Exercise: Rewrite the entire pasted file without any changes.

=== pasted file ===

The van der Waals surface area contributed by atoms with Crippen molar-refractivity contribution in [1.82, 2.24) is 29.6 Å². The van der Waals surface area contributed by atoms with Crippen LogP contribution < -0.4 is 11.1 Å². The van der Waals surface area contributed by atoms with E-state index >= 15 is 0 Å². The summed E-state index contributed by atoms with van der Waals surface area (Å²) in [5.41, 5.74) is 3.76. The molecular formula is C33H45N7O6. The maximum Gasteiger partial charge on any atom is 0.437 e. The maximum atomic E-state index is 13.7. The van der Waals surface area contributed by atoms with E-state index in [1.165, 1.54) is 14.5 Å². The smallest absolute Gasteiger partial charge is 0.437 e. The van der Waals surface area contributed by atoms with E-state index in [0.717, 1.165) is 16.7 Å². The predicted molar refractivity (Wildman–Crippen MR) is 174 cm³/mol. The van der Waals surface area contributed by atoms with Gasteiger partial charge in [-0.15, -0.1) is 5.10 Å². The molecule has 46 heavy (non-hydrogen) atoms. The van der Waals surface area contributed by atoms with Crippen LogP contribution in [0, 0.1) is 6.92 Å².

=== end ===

The van der Waals surface area contributed by atoms with Crippen molar-refractivity contribution in [1.82, 2.24) is 29.6 Å². The van der Waals surface area contributed by atoms with Crippen LogP contribution < -0.4 is 11.1 Å². The van der Waals surface area contributed by atoms with E-state index >= 15 is 0 Å². The summed E-state index contributed by atoms with van der Waals surface area (Å²) in [5.41, 5.74) is 3.76. The molecular formula is C33H45N7O6. The maximum Gasteiger partial charge on any atom is 0.437 e. The maximum atomic E-state index is 13.7. The van der Waals surface area contributed by atoms with E-state index in [1.165, 1.54) is 14.5 Å². The smallest absolute Gasteiger partial charge is 0.437 e. The van der Waals surface area contributed by atoms with E-state index in [0.717, 1.165) is 16.7 Å². The predicted molar refractivity (Wildman–Crippen MR) is 174 cm³/mol. The van der Waals surface area contributed by atoms with Gasteiger partial charge in [-0.15, -0.1) is 5.10 Å². The molecule has 46 heavy (non-hydrogen) atoms. The van der Waals surface area contributed by atoms with Crippen LogP contribution in [0, 0.1) is 6.92 Å².